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Grandma Gets Life Sentence For First Time Drug Offense

Elisa Castillo

Elisa Castillo, a 56 year old grandmother, has been convicted in a Texas court room of trying to smuggle more than a ton of cocaine from Mexico to the United States. Even though she never killed anyone, nor seemed to have any knowledge of the drugs and it was her first offense she was sentenced to life without the possibility of parole today according to the Huffington Post.

Castillo says she was duped by a friend who wanted to start a bus company running routes between Mexico and Houston. Prosecutors say she knew what was going on because drugs had been found on the buses before.

The Houston Chronicle points out,

“[Castillo] is serving a longer sentence than some of the hemisphere’s most notorious crime bosses — men who had multimillion-dollar prices on their heads before their capture.”

Castillo’s attorney David Biles told the Huffington Post when asked if Castillo is a threat to society,

“Heck, no. That’s just not right”

A statement from the ACLU says,

“… Castillo maintains that she didn’t know she was being used as a pawn in a cocaine trafficking operation between Mexico and Houston. Given her alleged role as a low-level player in the conspiracy, it makes sense that she was not privy to — and therefore could not provide — any valuable information to federal agents that could lead to the arrest and prosecution of the leaders or other high level members of the alleged conspiracy. Since she was of no help to the government, Castillo received the harshest sentence of the approximately 68 people involved in the scheme …”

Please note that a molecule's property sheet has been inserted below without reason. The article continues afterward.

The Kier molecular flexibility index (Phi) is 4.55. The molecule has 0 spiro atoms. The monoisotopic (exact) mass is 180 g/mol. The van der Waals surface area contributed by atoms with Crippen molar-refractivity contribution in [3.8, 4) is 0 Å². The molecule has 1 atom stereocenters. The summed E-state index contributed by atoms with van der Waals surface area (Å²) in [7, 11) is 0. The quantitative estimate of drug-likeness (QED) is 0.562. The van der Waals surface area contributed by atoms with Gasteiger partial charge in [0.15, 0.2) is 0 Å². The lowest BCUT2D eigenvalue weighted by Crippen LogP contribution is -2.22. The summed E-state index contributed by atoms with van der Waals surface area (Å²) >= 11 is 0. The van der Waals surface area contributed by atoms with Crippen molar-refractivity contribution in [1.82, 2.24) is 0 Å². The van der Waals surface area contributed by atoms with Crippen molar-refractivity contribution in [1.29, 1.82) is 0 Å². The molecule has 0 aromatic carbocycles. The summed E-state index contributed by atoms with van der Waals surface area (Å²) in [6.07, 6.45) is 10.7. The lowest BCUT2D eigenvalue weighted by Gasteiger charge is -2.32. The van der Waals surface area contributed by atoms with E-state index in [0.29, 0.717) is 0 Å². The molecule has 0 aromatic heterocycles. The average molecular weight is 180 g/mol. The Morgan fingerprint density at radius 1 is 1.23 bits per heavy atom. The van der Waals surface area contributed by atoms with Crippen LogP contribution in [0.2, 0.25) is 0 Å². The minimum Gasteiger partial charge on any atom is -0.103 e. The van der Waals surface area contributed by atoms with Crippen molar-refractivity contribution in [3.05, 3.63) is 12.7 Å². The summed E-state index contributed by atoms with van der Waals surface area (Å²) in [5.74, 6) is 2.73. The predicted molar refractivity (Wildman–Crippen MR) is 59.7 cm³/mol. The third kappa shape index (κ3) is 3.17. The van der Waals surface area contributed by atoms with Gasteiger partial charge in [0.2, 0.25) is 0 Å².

The U.S. Attorney’s Office for the Southern District of Texas said in response,

“Ms. Castillo elected to exercise her right and proceed to trial,” said U.S. Attorney Kenneth Magidson. “After hearing all the evidence as presented from both the government and defense in this case, the jury found her guilty beyond a reasonable doubt. As a result, the court sentenced her to the applicable term of imprisonment after consideration of the U.S. Sentencing Guidelines.”

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